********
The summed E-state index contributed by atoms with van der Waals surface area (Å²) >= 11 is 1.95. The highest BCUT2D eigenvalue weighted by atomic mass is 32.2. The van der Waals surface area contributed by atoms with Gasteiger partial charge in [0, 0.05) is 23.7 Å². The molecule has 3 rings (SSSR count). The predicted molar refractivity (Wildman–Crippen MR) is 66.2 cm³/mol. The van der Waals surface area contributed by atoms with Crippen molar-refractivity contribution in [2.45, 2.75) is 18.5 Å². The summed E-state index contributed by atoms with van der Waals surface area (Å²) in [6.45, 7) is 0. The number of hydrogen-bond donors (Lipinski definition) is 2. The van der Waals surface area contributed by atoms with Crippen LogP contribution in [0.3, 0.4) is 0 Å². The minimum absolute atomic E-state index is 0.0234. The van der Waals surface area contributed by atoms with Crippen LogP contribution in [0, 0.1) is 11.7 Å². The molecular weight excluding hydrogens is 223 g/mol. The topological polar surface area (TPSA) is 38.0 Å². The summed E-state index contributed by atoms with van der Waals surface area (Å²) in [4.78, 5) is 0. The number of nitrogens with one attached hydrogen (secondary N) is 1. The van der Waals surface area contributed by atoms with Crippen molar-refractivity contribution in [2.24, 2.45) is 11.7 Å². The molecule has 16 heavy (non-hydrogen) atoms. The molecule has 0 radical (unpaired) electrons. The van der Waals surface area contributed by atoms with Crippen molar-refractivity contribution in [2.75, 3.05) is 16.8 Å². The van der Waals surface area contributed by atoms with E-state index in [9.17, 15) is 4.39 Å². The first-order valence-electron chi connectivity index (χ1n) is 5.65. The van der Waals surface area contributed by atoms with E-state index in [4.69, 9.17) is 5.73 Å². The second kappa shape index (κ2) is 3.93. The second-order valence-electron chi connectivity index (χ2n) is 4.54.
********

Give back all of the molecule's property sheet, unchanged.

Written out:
The summed E-state index contributed by atoms with van der Waals surface area (Å²) >= 11 is 1.95. The highest BCUT2D eigenvalue weighted by atomic mass is 32.2. The van der Waals surface area contributed by atoms with Gasteiger partial charge in [0, 0.05) is 23.7 Å². The molecule has 3 rings (SSSR count). The predicted molar refractivity (Wildman–Crippen MR) is 66.2 cm³/mol. The van der Waals surface area contributed by atoms with Crippen molar-refractivity contribution in [2.45, 2.75) is 18.5 Å². The summed E-state index contributed by atoms with van der Waals surface area (Å²) in [6.45, 7) is 0. The number of hydrogen-bond donors (Lipinski definition) is 2. The van der Waals surface area contributed by atoms with Crippen LogP contribution in [0.3, 0.4) is 0 Å². The minimum absolute atomic E-state index is 0.0234. The van der Waals surface area contributed by atoms with Crippen LogP contribution in [0, 0.1) is 11.7 Å². The molecular weight excluding hydrogens is 223 g/mol. The topological polar surface area (TPSA) is 38.0 Å². The summed E-state index contributed by atoms with van der Waals surface area (Å²) in [4.78, 5) is 0. The number of nitrogens with one attached hydrogen (secondary N) is 1. The van der Waals surface area contributed by atoms with Crippen molar-refractivity contribution in [2.24, 2.45) is 11.7 Å². The molecule has 16 heavy (non-hydrogen) atoms. The molecule has 0 radical (unpaired) electrons. The van der Waals surface area contributed by atoms with Crippen molar-refractivity contribution in [2.75, 3.05) is 16.8 Å². The van der Waals surface area contributed by atoms with E-state index in [9.17, 15) is 4.39 Å². The first-order valence-electron chi connectivity index (χ1n) is 5.65. The van der Waals surface area contributed by atoms with E-state index in [4.69, 9.17) is 5.73 Å². The second kappa shape index (κ2) is 3.93. The second-order valence-electron chi connectivity index (χ2n) is 4.54.